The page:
A Confused Brand Limits Market Demand | Episode 42

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A brand that lacks consistency and clear positioning leads to a confused audience. And that makes it difficult for you to build awareness, trust and market demand with the HR tech buyer audience.

Chris Outlaw, host of the Unified Brand Podcast, is our guest on this episode. He shares examples of “confused brands” and the impact it can have on audience perception.

Listen now to learn how to build an authentic, successful brand and why consistency in your messages and imagery is so crucial.

0:01:22 | Importance of audience and customer personas
0:05:20 | The danger of trying to be everything to everyone
0:07:06 | The impact of brand personality on market perception
0:08:44 | The power of consistency in branding
0:10:31 | Red flags of a confused brand
0:11:20 | Lack of brand guidelines
0:13:10 | The Twitter rebrand to X is a case study in how not to do it
0:15:18 | Brand evolves with changes in market, competition and technology
0:17:27 | Steps to avoid confused brand: Audit, define brand, focus
0:18:31 | Look at your competition to understand positioning in the market
0:19:08 | Avoid “shiny object syndrome” and focus on uniqueness
0:20:23 | Brand matters in crowded HR tech industry

0:00:01 Jenni: Hey everybody, it’s Jenni from GrowthMode Marketing. You’re listening to The Demand Gen Fix, the podcast where our team of GrowthModers and our guests discuss the ins and outs of demand generation and why we believe it’s the key to long term sustainable growth, especially in the HR tech industry.

0:00:20 Deanna: Hi everyone, Deanna here. We all know the importance a brand plays in building awareness, credibility, and trust in the market. It goes well beyond the visual  aspects to also encompass the messages, vehicles, and all of the touch points a person may encounter. It is about the experience that prospects and clients have in relation to your company and your technology. And if you don’t manage your brand with intention, it can come across as disjointed in the market, and a confused brand just won’t resonate as well with potential HR tech buyers. Helping me dig in on this topic is our guest, Chris Outlaw, creative director at Elements Brand Management and host of the Unified Brand podcast.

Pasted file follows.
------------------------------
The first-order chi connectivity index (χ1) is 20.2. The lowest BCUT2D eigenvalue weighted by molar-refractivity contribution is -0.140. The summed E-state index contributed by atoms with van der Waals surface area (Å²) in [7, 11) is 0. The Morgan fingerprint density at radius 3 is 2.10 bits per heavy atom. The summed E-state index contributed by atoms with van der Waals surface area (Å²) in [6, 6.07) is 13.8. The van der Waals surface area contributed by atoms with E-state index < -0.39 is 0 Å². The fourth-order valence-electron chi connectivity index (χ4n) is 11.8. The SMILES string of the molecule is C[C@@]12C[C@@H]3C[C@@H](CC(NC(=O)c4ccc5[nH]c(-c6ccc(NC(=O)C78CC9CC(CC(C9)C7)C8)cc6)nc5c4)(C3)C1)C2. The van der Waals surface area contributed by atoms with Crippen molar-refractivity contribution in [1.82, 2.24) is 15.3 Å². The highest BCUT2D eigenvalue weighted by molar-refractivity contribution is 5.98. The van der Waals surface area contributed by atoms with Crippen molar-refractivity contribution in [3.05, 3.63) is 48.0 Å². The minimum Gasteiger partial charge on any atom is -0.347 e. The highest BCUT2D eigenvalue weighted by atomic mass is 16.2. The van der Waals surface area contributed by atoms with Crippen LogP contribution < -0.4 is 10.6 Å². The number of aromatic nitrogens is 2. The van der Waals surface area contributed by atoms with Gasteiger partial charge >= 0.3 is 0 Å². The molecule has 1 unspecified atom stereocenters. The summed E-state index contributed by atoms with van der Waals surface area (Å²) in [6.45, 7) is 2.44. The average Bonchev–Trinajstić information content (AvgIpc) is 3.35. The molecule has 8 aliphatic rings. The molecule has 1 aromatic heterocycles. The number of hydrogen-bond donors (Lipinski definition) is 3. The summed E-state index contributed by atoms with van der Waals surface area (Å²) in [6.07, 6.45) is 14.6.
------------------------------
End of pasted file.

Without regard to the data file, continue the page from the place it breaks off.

0:01:00 Deanna: Welcome to the show, Chris.

0:01:01 Chris Outlaw: Yeah, thanks for having me on.

0:01:03 Deanna: So let’s jump first into talking about what companies should think about as they work to build their brand image in the market. Obviously, the first and obvious one is audience. From your perspective as a brand expert, Chris, how should prospects or companies be thinking about their audience?

0:01:22 Chris Outlaw: Focusing on the audience is the most important thing, and a lot of companies don’t always start there; they don’t always think about that till later, or they have the idea that everybody is their target audience, which is something that is often brought up, and it’s tricky to build a brand around an audience that is for everyone, so you have to really focus on who your target audience is. Now, you can have multiple audience segments that you work with, but your brand narrative wants to be focused on a target audience, so think of it like the front of a ship. So, the front of a ship has got the point. That’s kind of where your target is. You’ll still pick up people on the sides of the ship as it goes through the water, but essentially you have that target. So some of the things to think about: standard demographics, but going further with psychographics now, that is what your audience will value; what they believe.

0:02:02 Chris Outlaw: Some of the things that their intrinsic motivations; maybe some other brands that they’re aligned to; some other companies that they would follow and be part of; maybe some publications that they’d read, or podcasts they’d listen to. All these kind of things that build up who that audience is, and a great way to do this is to build customer personas, and from that, some things to think about are what are the problems holding your customer back at the moment as it relates to your product and service? That’s a really important thing, but also more important than the problem, because a lot of times the audience isn’t problem aware, they are symptom aware. So, what is the problem, but what is the symptoms that they’re facing in their world that they see that you can then help them to understand is actually attributed to the problem that you solve. So, that’s an important thing to think about, the solution that you provide. So, you have, like, a base level in terms of the solution that you provide to your target audience,

0:02:50 Chris Outlaw: but then there’s also, how can you exceed their expectations? So, how do you take that one step further and create a memorable experience that allows you to become the sort of go to brand in your space?

0:03:01 Deanna: One of the things that you said bears calling out a bit more, and that’s when you’re trying to be everything to everyone. I see this all the time in the HR technology space, and in a lot of different B2B scenarios where the company is selling a product or a solution that really can apply to a broad audience, and so they’re looking at it from a marketing perspective. They use the HR technology example.